Phenotypic outcomes in Mouse and Human Foxc1 dependent Dandy-Walker cerebellar malformation suggest shared mechanisms.
ABSTRACT: FOXC1 loss contributes to Dandy-Walker malformation (DWM), a common human cerebellar malformation. Previously, we found that complete Foxc1 loss leads to aberrations in proliferation, neuronal differentiation and migration in the embryonic mouse cerebellum (Haldipur et al., 2014). We now demonstrate that hypomorphic Foxc1 mutant mice have granule and Purkinje cell abnormalities causing subsequent disruptions in postnatal cerebellar foliation and lamination. Particularly striking is the presence of a partially formed posterior lobule which echoes the posterior vermis DW 'tail sign' observed in human imaging studies. Lineage tracing experiments in Foxc1 mutant mouse cerebella indicate that aberrant migration of granule cell progenitors destined to form the posterior-most lobule causes this unique phenotype. Analyses of rare human del chr 6p25 fetal cerebella demonstrate extensive phenotypic overlap with our Foxc1 mutant mouse models, validating our DWM models and demonstrating that many key mechanisms controlling cerebellar development are likely conserved between mouse and human.
Project description:Dandy-Walker malformation (DWM), the most common human cerebellar malformation, has only one characterized associated locus. Here we characterize a second DWM-linked locus on 6p25.3, showing that deletions or duplications encompassing FOXC1 are associated with cerebellar and posterior fossa malformations including cerebellar vermis hypoplasia (CVH), mega-cisterna magna (MCM) and DWM. Foxc1-null mice have embryonic abnormalities of the rhombic lip due to loss of mesenchyme-secreted signaling molecules with subsequent loss of Atoh1 expression in vermis. Foxc1 homozygous hypomorphs have CVH with medial fusion and foliation defects. Human FOXC1 heterozygous mutations are known to affect eye development, causing a spectrum of glaucoma-associated anomalies (Axenfeld-Rieger syndrome, ARS; MIM no. 601631). We report the first brain imaging data from humans with FOXC1 mutations and show that these individuals also have CVH. We conclude that alteration of FOXC1 function alone causes CVH and contributes to MCM and DWM. Our results highlight a previously unrecognized role for mesenchyme-neuroepithelium interactions in the mid-hindbrain during early embryogenesis.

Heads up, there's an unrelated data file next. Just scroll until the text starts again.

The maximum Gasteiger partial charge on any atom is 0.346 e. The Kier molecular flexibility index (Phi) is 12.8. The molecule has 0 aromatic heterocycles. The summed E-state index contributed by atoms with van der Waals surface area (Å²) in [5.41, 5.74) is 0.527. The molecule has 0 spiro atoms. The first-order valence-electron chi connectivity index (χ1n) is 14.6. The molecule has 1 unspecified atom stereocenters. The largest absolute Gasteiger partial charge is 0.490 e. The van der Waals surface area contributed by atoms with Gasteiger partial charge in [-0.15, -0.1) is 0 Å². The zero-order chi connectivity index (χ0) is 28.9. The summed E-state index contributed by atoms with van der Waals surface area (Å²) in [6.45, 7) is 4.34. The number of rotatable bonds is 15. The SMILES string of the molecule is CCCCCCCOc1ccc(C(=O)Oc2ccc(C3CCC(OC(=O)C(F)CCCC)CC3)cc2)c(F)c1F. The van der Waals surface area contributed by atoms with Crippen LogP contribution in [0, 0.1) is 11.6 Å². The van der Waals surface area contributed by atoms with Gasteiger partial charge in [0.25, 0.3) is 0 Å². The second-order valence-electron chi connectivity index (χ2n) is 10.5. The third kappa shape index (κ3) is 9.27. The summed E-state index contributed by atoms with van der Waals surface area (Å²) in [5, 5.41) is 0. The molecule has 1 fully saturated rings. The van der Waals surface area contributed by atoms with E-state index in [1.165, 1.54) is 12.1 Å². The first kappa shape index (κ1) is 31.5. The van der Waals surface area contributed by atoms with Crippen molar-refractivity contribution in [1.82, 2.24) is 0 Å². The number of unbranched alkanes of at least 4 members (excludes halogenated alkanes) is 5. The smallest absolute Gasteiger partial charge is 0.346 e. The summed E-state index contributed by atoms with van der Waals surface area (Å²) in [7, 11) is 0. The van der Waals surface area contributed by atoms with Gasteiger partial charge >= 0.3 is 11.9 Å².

Project description:Heterozygous deletions encompassing the ZIC1;ZIC4 locus have been identified in a subset of individuals with the common cerebellar birth defect Dandy-Walker malformation (DWM). Deletion of Zic1 and Zic4 in mice produces both cerebellar size and foliation defects similar to human DWM, confirming a requirement for these genes in cerebellar development and providing a model to delineate the developmental basis of this clinically important congenital malformation. Here, we show that reduced cerebellar size in Zic1 and Zic4 mutants results from decreased postnatal granule cell progenitor proliferation. Through genetic and molecular analyses, we show that Zic1 and Zic4 have Shh-dependent function promoting proliferation of granule cell progenitors. Expression of the Shh-downstream genes Ptch1, Gli1 and Mycn was downregulated in Zic1/4 mutants, although Shh production and Purkinje cell gene expression were normal. Reduction of Shh dose on the Zic1(+/-);Zic4(+/-) background also resulted in cerebellar size reductions and gene expression changes comparable with those observed in Zic1(-/-);Zic4(-/-) mice. Zic1 and Zic4 are additionally required to pattern anterior vermis foliation. Zic mutant folial patterning abnormalities correlated with disrupted cerebellar anlage gene expression and Purkinje cell topography during late embryonic stages; however, this phenotype was Shh independent. In Zic1(+/-);Zic4(+/-);Shh(+/-), we observed normal cerebellar anlage patterning and foliation. Furthermore, cerebellar patterning was normal in both Gli2-cko and Smo-cko mutant mice, where all Shh function was removed from the developing cerebellum. Thus, our data demonstrate that Zic1 and Zic4 have both Shh-dependent and -independent roles during cerebellar development and that multiple developmental disruptions underlie Zic1/4-related DWM.
Project description:Dandy-Walker malformation (DWM) is a rare congenital malformation defined by hypoplasia of the cerebellar vermis and cystic dilatation of the fourth ventricle. Oligophrenin-1 is mutated in X-linked intellectual disability with or without cerebellar hypoplasia. Here, we report a Japanese DWM patient carrying a novel intragenic 13.5-kb deletion in OPHN1 ranging from exon 11-15. This is the first report of an OPHN1 deletion in a Japanese patient with DWM.